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ERINI KATOPODIS KELSEY AIJALA ANDREW SIAÑEZ-DE LA O CARL LAVIGNE

stork SPRING 2017

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VOLUME 23


stork SPRING 2017

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VOLUME 23


Stork Magazine is a fiction journal published by undergraduate students at Emerson College. Initial submissions are workshopped and discussed with the authors, and stories are accepted based on the quality of the author’s revisions. The process is designed to guide writers through rewriting and provide authors and staff members editorial support and an understanding of the editorial and publishing process. Stork is founded on the idea of communication between writers and editors—not a simple letter of rejection or acceptance. We accept submissions from undergraduate and graduate Emerson students in any department. Work may be submitted at stork.submittable.com during specific submission periods. Stories should be in 12-point type, double-spaced, and must not exceed 4 pages for the “short shorts” issue or 30 pages for the long issue. Authors retain all rights upon publication. For questions about submissions, email storkstory@gmail.com Stork accepts staff applications at the beginning of each fall semester. We are looking for undergraduate students who are well-read in contemporary fiction and have a good understanding of the short story form. Copyright © 2017 Stork Magazine “Origami” icon by Zahi Asa, from thenounproject.com. Printed and bound by Shawmut Printing, Danvers, MA


masthead Editors-in-Chief Kaylee Mizell-Anzick Richie Wheelock Managing Editors Kayla Cottingham Allison Rassmann Prose Editors Kelsey Aijala Alyssa Capel Chloe B. McAlpin Abigail Visco Head Copy Editor Lauren Lopez Copy Editors Abby Hibbard Olivia Martinson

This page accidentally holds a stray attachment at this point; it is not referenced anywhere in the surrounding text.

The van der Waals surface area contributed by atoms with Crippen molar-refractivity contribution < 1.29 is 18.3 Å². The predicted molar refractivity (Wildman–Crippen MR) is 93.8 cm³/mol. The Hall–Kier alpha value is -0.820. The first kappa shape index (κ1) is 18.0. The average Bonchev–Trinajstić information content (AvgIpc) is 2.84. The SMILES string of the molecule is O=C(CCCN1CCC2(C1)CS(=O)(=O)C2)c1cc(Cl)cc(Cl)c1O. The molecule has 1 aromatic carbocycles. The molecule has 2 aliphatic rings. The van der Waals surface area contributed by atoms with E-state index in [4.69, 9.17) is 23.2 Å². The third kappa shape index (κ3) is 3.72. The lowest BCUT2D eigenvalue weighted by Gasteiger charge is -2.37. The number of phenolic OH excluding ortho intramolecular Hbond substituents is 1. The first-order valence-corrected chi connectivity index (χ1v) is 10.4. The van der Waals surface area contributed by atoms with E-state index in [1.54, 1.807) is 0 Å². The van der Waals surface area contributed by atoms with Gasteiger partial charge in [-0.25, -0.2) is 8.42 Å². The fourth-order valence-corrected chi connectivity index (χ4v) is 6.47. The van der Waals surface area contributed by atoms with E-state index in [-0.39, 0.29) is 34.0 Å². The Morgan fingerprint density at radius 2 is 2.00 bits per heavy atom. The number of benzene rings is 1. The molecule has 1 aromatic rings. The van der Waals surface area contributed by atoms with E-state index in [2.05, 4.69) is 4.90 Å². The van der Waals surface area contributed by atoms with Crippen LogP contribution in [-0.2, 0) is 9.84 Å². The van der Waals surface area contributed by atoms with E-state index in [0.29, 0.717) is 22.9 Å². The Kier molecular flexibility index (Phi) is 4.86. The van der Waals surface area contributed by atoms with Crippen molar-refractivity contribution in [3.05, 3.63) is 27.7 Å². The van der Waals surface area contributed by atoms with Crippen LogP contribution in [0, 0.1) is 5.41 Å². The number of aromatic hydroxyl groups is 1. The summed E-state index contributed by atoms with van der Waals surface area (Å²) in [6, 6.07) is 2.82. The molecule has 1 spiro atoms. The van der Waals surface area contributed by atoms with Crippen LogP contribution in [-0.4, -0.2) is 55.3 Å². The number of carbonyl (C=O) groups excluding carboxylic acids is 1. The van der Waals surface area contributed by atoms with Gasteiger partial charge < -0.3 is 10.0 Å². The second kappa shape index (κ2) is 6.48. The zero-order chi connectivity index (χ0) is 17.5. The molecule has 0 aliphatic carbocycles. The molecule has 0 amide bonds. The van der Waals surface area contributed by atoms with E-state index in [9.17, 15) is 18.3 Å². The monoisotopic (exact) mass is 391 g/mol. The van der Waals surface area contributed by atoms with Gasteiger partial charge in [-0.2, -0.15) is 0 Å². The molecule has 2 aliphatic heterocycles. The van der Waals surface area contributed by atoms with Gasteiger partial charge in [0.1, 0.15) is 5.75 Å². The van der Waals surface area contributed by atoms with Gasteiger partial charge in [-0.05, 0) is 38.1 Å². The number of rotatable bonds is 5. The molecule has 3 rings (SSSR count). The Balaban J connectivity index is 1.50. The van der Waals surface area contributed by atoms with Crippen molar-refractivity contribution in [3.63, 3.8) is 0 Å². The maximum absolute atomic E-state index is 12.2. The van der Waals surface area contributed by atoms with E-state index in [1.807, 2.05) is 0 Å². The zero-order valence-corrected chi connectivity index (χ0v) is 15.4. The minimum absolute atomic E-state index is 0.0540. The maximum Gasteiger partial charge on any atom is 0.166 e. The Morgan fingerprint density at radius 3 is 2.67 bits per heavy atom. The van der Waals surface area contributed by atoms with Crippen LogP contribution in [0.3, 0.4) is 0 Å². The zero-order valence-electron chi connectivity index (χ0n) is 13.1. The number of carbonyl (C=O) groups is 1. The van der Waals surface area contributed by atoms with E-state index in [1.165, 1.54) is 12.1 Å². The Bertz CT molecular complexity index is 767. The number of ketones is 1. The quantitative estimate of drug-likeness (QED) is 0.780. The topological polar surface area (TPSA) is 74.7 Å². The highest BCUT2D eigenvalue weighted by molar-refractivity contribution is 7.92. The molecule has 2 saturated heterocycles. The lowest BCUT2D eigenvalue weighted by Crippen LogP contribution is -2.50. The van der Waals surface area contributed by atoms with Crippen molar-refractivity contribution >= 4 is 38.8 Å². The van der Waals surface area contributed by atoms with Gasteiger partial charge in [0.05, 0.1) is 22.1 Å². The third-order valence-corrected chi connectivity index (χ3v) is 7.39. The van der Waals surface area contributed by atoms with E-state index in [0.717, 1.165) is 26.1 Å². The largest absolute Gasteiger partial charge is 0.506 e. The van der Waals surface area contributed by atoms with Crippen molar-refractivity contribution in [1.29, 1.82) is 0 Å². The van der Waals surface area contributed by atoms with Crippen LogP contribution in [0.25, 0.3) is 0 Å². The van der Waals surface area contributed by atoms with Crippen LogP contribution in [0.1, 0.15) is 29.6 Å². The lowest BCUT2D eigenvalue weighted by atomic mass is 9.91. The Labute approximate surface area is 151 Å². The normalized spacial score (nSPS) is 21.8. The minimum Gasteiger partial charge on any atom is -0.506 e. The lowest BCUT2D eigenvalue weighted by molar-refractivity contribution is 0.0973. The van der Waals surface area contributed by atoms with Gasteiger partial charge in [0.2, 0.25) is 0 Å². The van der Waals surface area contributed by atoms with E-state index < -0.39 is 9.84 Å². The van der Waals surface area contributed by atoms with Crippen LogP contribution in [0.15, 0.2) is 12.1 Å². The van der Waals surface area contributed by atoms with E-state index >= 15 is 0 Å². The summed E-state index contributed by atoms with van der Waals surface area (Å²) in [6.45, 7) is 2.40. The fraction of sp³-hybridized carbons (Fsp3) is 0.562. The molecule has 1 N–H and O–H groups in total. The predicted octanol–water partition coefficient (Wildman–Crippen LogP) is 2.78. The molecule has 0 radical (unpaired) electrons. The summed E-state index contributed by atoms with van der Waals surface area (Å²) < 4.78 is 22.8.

Faculty Advisor John Skoyles Head Designer Bella Bennett Design Assistant Edna Lopez-Rodriguez Marketing Staff Hannah Lee Jamie Wong Readers Brooke Dunn Isabel Filippone Megan Michaud Jessica Pressman Isabel Stewart Faith Tarpley


letter from the editors Welcome to our Spring Issue! This spring has been marked with flurries of activism and snow, as our world reacts to changes both political and environmental. While producing this 23rd volume of Stork, we, like the magazine, began to push into our mid-twenties. Sometimes our years spent in college start to feel a lot like flash fiction. Through the fast times, we grow up, change becomes inevitable, and we are forever grateful for those who, despite the world’s turbulence, take a moment to read and write with us. We have been lucky throughout the years to work with talented and passionate editors, designers, illustrators, and authors to create several beautiful issues of Stork. Now it is our time to leave and turn towards other ventures. Although it’s bittersweet, we’re proud to say that the following six stories are quintessential examples of what we admire about flash fiction. Flash can be a single sentence, a brief tale, or one resonant image. Flash, perhaps more than any other form of fiction, has the power to mark the beats of memory with its snapshots of our world. The stories in this issue may be short, but in their poignant brevity, they take us to surrealist heights, they confront us with tragedy and violence, and they remind us of the small, sensory moments that ground us. We have stories like Testa Di Capra, A Corrido for Maria, and The Garden, all three of which express elements of poetry and music in their prose. We have Pascua, which only needs one page to strike us with sadness and compassion. And finally we have Fingerprints and A View of Mount Mansfield, which deal in realism and present lives that feel